Contact Dave Cieslewicz (chess LEV ich) at 608-698-4971

The Wisconsin Bicycle Federation is asking legislators to eliminate a state budget provision that could stop popular recreational trail projects in their tracks.

The measure was slipped into the 19-page omnibus transportation budget amendment passed on a party line vote last week. It would prohibit local jurisdictions and the state Department of Transportation from using condemnation (also known as eminent domain) for the purpose of establishing or extending recreational trails, bicycle ways or lanes or pedestrian ways.

“Joint Finance takes out all the governor’s policy provisions at the beginning of the budget only to slip some of their own back in at the end,” said Bike Fed Executive Director Dave Cieslewicz.

“This provision got no public discussion, no debate and it was passed with no explanation. We don’t even know which legislator wanted it or what caused them to ask for it,” Cieslewicz said.

Cieslewicz said that the Bike Fed has heard from municipalities and others that the prohibition on eminent domain could impact projects all over the state, including Dane County’s Glacial Drumlin Trail Extension, the Madison Cannonball Trail Extension, Janesville’s Northeast Regional Trail Extension, Marshfield’s Wildwood-McMillan Connector Trail and Sheboygan County’s Utility Corridor Multi-Use Path. The national Rails to Trails Conservancy has also expressed concern about the impact this might have on their comprehensive Route of the Badger trail network project in southeast Wisconsin.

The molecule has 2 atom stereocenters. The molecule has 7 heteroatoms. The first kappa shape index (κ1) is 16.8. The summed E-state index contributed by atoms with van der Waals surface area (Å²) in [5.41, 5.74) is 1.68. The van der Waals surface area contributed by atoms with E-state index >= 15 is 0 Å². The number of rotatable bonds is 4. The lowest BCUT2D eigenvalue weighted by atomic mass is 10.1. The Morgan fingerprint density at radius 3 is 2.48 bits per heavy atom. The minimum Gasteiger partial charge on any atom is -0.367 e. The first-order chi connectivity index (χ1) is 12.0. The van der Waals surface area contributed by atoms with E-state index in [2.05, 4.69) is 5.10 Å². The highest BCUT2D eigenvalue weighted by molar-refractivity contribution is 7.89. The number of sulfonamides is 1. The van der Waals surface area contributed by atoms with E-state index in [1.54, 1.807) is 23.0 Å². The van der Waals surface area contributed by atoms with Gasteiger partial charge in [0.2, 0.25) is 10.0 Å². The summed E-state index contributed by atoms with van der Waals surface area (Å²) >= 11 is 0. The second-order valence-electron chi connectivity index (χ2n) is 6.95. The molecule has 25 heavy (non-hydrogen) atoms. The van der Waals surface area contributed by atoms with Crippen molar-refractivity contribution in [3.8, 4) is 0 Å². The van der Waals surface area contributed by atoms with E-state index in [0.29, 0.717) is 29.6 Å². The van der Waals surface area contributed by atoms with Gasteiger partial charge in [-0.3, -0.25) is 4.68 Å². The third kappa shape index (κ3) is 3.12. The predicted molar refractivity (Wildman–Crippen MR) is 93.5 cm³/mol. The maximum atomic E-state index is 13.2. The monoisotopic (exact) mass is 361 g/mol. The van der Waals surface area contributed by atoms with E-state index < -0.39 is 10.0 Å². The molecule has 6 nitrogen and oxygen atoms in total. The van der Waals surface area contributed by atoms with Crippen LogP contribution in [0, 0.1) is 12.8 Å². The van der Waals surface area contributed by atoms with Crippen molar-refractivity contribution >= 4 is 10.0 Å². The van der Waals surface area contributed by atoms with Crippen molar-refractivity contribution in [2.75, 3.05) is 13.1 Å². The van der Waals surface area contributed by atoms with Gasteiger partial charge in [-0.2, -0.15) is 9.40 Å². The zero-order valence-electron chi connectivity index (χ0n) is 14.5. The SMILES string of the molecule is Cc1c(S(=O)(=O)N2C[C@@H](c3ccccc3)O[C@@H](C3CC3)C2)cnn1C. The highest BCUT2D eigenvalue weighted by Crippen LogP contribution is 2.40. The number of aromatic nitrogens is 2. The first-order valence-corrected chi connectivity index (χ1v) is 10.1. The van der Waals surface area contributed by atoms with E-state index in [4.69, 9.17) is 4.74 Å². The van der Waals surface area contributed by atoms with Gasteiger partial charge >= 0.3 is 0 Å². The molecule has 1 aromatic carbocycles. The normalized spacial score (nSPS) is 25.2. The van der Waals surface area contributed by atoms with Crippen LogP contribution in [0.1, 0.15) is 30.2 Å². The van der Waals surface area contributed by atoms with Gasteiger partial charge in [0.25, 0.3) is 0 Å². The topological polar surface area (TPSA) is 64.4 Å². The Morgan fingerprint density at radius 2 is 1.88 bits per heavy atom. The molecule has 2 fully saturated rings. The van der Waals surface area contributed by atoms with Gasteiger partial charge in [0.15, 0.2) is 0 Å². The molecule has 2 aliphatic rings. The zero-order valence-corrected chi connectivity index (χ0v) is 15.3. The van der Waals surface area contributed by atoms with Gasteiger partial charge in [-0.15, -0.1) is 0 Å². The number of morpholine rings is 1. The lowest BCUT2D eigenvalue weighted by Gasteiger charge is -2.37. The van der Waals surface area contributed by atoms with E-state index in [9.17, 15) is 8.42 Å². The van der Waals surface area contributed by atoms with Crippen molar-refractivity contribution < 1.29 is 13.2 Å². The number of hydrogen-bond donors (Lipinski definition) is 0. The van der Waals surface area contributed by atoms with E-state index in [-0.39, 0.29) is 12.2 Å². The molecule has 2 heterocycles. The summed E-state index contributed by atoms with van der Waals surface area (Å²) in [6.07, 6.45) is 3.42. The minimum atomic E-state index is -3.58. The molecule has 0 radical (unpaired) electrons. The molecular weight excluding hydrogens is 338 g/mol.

The provision also applies to bike lanes and pedestrian ways, so it appears to even prohibit the use of condemnation when a community wants to widen a road and move bike lanes and sidewalks beyond the original right of way.

“Communities around the state are proud of their multi-use trails and they’re being extended and improved all the time,” Cieslewicz said. “Nobody wants to use condemnation and it’s seldom needed, but it’s an important tool in the box to get projects completed. To have a provision like this slipped in to the budget is pretty outrageous.”

The Bike Fed has launched an email campaign asking those on its 14,000 person list to contact their state senators and assembly representatives insisting that they remove this item from the budget. The Rails to Trails Conservancy and the League of American Bicyclists in joining the Bike Fed in the effort.

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